On that note, I am convinced that my query letter fell on deaf ears. There is something about the hollow rejection of a lack of reply that is particularly galling to me. Rejection is a part of life, after all. But there is a level of human affectation in the word no, or the eye contact that precedes a sad head shaking. I've been rejected in person without the word, and without the eye contact, and it is a stab to the center of a person when they go that far beneath notice. Sending submissions out into the aether and receiving no reply is the same. I can only assume that unanswered prayers feel very similarly. I did encounter something like advice on how to craft a query letter, so that is the next step. I'm supposing that is the next step.

In the mean time, I am still writing. Some ideas are less good. My own comic book idea, when I put some weight on it, crumbled through my fingers, and I didn't really lament at all. Another idea I had was smothered under the swirling doubt of "oh, that sounds just like..." The novel is up to chapter 19. The break started off strong, but some difficulties slowed my progress. Actually, they slow me still, and this is my attempt to generate locomotion. Decorating empty space with words, seeing how they stick, tearing them down and hanging up others.

Friday, July 8, 2016

That letter i

Some weeks ago I made a decision about the agent search, which was to swing for the fences. Recently, I was given cause to question that kind of mentality, but the thought hasn't yet fully formed. In the meantime, what came across my mind was to go after the agents of authors whom I admire. Beyond writing in similar genres, with similar (read: derivative) style, I felt like those agents would best understand the talent they represent, and be able to realize something comparable. 

This week I finally acted on that. Idle searching of the internet in a sweltering, morning parking lot revealed a name, and a search of the name revealed the title of an agency. A few clicks from there, and I was faced with their submission guidelines:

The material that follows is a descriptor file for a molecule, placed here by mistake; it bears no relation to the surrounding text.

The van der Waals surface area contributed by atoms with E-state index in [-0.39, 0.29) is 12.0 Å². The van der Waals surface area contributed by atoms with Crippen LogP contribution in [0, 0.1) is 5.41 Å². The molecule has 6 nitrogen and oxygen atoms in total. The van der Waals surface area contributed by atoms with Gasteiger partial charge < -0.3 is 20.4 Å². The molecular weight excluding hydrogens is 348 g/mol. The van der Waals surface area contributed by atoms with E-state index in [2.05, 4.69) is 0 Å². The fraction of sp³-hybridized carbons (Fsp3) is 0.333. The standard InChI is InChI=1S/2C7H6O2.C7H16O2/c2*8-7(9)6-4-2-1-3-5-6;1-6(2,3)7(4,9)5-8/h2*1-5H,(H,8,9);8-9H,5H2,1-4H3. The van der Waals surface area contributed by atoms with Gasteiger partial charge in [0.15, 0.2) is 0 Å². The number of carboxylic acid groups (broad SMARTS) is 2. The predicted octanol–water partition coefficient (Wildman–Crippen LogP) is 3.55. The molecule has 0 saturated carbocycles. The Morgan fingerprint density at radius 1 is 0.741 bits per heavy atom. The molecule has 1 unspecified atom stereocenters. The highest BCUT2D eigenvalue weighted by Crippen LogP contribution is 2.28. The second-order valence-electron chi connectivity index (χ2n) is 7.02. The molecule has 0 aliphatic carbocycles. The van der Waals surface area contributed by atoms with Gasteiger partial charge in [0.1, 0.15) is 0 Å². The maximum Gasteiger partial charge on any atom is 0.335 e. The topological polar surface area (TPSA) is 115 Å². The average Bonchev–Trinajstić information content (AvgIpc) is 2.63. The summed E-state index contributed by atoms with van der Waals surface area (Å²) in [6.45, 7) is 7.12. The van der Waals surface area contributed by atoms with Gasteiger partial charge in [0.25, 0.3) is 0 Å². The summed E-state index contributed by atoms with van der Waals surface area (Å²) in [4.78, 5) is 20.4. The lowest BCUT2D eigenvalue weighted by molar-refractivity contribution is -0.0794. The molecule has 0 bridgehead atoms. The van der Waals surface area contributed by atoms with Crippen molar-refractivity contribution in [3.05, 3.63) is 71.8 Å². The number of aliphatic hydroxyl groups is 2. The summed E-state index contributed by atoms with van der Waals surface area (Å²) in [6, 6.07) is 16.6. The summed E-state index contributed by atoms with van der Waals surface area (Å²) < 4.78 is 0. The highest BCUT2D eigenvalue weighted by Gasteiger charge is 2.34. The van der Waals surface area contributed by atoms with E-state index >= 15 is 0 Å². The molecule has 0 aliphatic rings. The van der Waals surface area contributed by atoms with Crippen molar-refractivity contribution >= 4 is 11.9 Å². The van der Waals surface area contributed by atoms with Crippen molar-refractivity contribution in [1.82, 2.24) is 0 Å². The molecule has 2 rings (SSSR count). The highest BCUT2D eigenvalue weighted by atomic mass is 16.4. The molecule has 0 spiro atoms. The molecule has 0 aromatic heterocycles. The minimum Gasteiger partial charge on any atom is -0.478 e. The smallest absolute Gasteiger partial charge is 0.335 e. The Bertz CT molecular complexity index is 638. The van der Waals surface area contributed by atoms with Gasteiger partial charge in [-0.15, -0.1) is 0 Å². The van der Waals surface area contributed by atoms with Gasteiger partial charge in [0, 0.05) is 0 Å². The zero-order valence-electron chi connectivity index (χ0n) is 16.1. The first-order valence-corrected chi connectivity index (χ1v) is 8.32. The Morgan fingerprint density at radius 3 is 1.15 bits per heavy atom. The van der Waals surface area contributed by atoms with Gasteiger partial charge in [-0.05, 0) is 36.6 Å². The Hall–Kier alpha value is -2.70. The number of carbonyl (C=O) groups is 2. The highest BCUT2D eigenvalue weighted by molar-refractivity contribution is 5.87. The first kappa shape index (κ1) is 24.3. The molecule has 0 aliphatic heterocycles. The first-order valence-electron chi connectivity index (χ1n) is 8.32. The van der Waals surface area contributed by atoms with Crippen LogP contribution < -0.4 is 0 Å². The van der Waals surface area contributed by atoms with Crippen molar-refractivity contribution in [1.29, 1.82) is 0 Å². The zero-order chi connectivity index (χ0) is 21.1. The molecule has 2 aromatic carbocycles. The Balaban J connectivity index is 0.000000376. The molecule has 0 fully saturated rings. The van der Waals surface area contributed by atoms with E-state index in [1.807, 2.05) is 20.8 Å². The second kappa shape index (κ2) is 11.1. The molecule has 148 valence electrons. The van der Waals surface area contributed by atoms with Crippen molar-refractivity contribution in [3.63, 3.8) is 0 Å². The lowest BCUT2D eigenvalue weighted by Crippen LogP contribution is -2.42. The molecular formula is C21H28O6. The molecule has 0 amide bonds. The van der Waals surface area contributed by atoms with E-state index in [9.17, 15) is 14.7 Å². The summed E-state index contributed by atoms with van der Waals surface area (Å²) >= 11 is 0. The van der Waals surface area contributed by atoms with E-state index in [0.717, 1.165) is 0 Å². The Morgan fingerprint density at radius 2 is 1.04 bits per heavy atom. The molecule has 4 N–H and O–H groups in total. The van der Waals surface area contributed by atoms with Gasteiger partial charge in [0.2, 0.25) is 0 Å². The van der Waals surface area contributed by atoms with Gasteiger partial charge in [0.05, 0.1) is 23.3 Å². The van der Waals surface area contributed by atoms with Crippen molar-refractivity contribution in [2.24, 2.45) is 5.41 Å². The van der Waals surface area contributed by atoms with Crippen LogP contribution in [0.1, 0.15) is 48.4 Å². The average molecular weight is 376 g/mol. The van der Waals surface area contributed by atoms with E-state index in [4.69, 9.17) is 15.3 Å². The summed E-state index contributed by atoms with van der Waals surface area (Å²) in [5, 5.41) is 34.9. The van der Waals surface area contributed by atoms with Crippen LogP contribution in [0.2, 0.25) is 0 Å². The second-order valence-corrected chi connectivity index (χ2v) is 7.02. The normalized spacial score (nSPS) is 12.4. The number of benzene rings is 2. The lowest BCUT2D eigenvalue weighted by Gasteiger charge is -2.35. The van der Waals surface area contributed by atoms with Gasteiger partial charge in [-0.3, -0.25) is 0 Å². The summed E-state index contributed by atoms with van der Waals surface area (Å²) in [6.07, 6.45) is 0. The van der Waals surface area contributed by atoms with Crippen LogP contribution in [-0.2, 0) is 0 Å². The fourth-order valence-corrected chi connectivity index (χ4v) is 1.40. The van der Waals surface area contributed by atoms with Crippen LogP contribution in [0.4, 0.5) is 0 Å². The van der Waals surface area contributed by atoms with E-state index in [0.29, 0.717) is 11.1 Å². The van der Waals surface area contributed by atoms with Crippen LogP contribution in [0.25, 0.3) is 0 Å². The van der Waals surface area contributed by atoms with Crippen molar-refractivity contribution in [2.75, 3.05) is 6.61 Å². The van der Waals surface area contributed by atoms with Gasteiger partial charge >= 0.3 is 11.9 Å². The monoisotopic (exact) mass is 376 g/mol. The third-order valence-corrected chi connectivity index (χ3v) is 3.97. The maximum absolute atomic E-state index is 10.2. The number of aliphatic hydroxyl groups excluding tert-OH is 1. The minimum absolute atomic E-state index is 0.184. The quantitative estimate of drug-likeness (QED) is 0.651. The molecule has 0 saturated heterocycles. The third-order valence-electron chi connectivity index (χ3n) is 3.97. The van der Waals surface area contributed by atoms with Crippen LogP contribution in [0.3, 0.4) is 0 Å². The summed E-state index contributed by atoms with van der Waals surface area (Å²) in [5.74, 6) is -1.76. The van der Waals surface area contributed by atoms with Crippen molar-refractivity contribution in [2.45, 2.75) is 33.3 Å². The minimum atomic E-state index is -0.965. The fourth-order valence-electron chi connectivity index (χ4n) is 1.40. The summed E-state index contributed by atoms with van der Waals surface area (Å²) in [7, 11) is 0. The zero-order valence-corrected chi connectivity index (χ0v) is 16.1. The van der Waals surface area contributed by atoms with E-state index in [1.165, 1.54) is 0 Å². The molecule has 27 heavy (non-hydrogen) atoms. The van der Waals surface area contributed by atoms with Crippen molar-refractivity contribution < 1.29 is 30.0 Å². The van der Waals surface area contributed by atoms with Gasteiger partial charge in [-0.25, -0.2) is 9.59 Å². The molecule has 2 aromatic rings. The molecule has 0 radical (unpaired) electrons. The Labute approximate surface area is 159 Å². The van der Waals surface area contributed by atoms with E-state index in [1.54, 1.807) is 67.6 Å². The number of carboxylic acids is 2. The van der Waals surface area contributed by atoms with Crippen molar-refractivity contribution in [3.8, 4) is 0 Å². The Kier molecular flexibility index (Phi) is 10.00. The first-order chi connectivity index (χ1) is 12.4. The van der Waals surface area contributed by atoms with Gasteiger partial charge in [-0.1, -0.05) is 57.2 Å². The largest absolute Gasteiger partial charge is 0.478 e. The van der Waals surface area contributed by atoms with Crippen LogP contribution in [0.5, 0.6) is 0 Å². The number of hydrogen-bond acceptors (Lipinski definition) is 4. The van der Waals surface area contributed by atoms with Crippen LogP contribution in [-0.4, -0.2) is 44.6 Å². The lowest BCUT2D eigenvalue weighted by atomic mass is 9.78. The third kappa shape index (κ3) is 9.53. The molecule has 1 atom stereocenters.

"Send us an unadorned, unaccompanied letter as your first step, whether paper or e-mail. If we're interested, we'll e-mail you an invitation to submit additional materials and instructions on how to do so."

I've gotten a lot of practice over the years writing letters, and getting rejected. I have a clearer and clearer idea of what I might say, and how I might say it in whatever context. In reading those lines was surprised. I wrote some novels after all, as a kind of practice, then I wrote another novel, then I re-wrote that novel. After all that I thought I might be able to use it as some sort of climbing tool, or shielding device, or identification card, something. Here, it's useless, unless I can write a letter that will stand out among all the other letters, enough to warrant a reply, and a positive one at that. It creates a startlingly dry chill, even in the bright blaze of summer. 

In other, less complex news, the writing continues. I stopped after chapter 10 to go over what I had done, and what I had planned to do, and how all of that had rolled out. Then I struck forward again, and I'm up to chapter 13. My notes and outline remain disjointed, in different physical locations and in various stages of disrepair. This time I have not used an electronic outline, and that has been very challenging. On the other hand, it has forced me to keep in mind what my narrative goals are, and that has kept the story in mind at almost all times. Barring head trauma, it might even work out better this way. 

So, the year is half done, and in regards to making this an occasion of networking, I can recall some successes and failures both. As always seems the case, there are some things that could work out, if the stars align correctly. It keeps happening, and I keep hoping, despite a steady diet of evidence that I should maybe be doing something else. I guess that means that so far, for whatever pratfalls, I remain mostly in tact. Or maybe that I was a little broken from the start.